The paved road finally petered out and we were left to drive on hard packed dirt, petrified rocks and fossils, at which point the driver of the other vehicle performed his "watch me get out of the car and sit on its hood while it is still moving" trick. We weren't amused, but we weren't affected, either, although we can promise you Steve kept a close watch on our own driver - he wasn't prepared to tolerate such shenanigans.

Another thirty minutes more and we approached a sprawling, faux-looking kasbah and, in the background, the very real-looking Erg Chebbi - a massive stretch of Saharan dunes, some of which reach more than 50 meters high. We were told to pack only small bags of essentials and then herded to the back of the kasbah where sixteen camels - two caravans of eight each - were strung together, patiently waiting, and kneeled at the ready for "easy" mounting. We were all assigned a camel - each of which had been outfitted with a saddle - and, one by one, each stood up, a process that was liable to buck the passenger if he or she wasn't gripping the saddle tightly (the camel straightens his front legs first, pitching the passenger backward, then unfolds his back legs, hurling the passenger forward). No one was pitched off, however, and no one was spat upon, a surprise to us since we had been told that camels are generally very cantankerous. And so off we traveled into the sunset on our ships of the desert, over and around the magnificent orange and ochre and golden dunes, textured and nuanced with the cloudy light playing upon their surfaces. Up close, the sand appeared to be a living thing - velvety one minute, hard and metallic the next, variegated and grooved another. And, looking up, we could see the caravan of camels in front of us, and we ruminated about what the place would have looked like when the route was really used to transport gold and spices and slaves from Timbuktu to Marrakech, fifty two days across the desert, some caravans containing up to 20,000 camels. (Steve, perched high on his camel and having bonded with the camel behind him, calculated that 20,000 camels could very well equal 40 camel miles).

Not only did the topography of the place captivate us, but the camels themselves amazed us: they are so well adapted and well equipped for what they are asked to do. Their large eyes are covered by long eyelashes, a thick eyebrow, and three sets of eyelids for each eye - each eyelid moving a different way to protect the eye from blowing sand and dust. Further, their cloven hooves are shaped like large paddles to prevent them from sinking into the sand - much like a snowshoe for dromedaries - and, of course, they store enormous quantities of water in their humps, allowing them to go for fifteen days in the desert without drinking.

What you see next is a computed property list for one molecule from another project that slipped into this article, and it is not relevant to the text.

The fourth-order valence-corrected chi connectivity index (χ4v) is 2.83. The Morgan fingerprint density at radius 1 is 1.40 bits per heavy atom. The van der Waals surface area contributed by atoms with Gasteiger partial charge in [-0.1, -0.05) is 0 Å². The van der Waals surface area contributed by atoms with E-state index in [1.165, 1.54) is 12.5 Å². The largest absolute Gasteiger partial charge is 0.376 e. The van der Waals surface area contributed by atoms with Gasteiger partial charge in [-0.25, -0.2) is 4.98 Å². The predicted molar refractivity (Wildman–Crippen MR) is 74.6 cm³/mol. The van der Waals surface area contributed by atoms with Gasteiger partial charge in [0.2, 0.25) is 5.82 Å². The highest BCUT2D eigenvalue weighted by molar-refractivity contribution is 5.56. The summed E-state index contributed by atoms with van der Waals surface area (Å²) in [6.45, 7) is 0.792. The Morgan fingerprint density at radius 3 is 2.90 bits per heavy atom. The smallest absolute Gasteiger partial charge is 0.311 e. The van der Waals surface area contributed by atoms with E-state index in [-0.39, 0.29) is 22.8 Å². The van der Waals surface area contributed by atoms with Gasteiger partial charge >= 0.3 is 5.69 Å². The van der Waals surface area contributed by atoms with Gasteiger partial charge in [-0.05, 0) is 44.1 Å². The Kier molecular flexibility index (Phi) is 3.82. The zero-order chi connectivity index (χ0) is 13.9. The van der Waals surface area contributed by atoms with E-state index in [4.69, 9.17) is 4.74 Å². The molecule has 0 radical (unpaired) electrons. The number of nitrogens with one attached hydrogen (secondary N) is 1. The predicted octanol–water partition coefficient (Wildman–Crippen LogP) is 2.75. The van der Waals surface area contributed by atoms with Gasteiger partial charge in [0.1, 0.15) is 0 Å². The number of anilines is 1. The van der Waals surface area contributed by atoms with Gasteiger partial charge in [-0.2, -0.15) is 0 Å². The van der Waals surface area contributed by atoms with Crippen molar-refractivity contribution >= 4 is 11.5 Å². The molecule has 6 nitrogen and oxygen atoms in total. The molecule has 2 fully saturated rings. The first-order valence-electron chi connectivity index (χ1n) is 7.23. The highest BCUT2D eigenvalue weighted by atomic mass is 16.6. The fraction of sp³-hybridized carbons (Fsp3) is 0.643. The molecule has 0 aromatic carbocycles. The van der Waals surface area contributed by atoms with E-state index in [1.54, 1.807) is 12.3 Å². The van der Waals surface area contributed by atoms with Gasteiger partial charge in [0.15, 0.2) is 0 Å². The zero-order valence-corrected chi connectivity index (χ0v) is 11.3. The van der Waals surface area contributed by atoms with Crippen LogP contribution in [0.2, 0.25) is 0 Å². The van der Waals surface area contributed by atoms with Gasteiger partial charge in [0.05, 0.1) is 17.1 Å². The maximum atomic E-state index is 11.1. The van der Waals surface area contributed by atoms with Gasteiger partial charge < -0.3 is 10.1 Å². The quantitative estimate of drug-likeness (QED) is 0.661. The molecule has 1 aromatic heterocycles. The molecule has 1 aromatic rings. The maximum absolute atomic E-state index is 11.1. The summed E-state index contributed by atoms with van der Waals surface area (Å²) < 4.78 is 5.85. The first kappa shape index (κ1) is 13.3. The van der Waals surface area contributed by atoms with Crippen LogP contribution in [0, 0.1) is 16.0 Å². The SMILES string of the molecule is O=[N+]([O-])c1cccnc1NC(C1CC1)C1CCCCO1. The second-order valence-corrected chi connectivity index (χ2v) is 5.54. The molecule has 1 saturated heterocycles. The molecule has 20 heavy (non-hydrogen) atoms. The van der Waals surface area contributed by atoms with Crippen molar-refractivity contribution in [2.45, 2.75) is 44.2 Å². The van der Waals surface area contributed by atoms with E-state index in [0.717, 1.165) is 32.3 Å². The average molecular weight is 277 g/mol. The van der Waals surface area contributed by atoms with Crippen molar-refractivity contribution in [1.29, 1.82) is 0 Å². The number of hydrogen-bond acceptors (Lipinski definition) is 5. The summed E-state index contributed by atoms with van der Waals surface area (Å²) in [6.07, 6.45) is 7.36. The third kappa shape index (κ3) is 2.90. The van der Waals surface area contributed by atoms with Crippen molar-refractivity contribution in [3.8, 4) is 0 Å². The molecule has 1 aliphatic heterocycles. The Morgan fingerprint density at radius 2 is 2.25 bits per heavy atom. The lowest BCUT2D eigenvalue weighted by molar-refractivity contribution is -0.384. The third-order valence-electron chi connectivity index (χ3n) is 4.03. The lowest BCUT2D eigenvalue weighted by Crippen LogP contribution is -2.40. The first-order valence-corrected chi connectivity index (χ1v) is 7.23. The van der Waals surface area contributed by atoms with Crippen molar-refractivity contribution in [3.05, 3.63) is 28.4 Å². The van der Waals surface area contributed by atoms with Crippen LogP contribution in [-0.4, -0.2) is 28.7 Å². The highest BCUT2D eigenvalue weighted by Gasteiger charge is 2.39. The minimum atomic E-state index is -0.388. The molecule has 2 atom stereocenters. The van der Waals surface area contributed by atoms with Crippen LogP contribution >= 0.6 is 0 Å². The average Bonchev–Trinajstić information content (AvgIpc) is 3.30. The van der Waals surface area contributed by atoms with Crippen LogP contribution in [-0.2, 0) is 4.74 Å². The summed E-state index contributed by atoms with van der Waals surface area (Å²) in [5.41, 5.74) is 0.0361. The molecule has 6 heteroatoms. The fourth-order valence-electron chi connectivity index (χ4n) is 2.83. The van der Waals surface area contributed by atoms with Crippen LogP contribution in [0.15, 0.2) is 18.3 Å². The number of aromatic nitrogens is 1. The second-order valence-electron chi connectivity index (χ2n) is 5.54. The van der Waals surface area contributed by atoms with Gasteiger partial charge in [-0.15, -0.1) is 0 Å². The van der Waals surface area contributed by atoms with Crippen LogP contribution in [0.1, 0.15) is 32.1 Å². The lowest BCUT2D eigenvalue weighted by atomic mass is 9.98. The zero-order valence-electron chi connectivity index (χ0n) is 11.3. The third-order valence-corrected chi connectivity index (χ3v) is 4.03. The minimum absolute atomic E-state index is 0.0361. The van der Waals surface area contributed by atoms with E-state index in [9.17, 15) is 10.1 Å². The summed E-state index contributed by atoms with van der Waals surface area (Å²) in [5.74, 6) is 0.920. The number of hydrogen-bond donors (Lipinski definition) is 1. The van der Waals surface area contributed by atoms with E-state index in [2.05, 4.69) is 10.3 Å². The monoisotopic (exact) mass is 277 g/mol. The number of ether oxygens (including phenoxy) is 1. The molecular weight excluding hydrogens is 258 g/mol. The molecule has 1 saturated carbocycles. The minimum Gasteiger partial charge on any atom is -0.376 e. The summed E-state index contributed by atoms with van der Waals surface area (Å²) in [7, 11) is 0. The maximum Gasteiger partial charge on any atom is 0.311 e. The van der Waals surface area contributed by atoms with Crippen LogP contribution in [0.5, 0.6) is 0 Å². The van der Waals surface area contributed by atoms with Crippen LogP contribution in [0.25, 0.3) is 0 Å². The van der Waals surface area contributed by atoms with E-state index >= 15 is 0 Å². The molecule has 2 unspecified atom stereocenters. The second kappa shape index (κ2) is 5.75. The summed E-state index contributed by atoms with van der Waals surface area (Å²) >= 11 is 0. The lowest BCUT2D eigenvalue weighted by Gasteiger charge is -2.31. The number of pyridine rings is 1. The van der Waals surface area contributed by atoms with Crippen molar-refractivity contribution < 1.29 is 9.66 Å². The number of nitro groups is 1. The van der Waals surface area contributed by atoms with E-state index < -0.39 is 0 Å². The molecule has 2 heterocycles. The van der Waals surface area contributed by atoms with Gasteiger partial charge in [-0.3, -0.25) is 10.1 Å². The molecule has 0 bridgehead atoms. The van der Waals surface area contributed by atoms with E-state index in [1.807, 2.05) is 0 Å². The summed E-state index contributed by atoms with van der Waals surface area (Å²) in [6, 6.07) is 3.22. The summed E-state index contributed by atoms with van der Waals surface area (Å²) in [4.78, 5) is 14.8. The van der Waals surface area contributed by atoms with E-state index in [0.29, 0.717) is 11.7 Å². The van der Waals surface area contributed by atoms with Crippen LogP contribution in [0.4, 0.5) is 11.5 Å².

We spent an hour and a half on the camels, battling the growing dusk, before we arrived at our Berber camp, where would spend the night. The camp had seen plenty of tourists before us, and will certainly see plenty after us, but we liked the notion of staying in a tent out on the dunes, regardless of the tourist factor. Berber tents - at least the ones we stayed in - are structures with a wood skeleton and rugs pinned together to form a ceiling, a floor and walls. Waiting for dinner, we sat on the carpeted floor in a large communal tent, chatting with fellow tourists and our guides, and experimenting with a set of drums. Our efforts there were unavailing. Meanwhile, an attention deprived and ADD-inflicted cat of the camp bounced from one lap to another, meowing forcefully with demands to be petted.

Dinner arrived, and we were instructed to gather together in groups of four to eat Berber-style - with our hands. A large tajine of meat, carrots, onions, zucchini and potatoes was set before us, along with pieces of flat bread, with which we were instructed to sop up the tajine's juices and grab hunks of meat and veg. While the tajine wasn't the best we'd ever tasted, we were nonetheless amused by the method of eating and basically cleaned the plate. Later we had tasty tangerines and sweetened tea for dessert.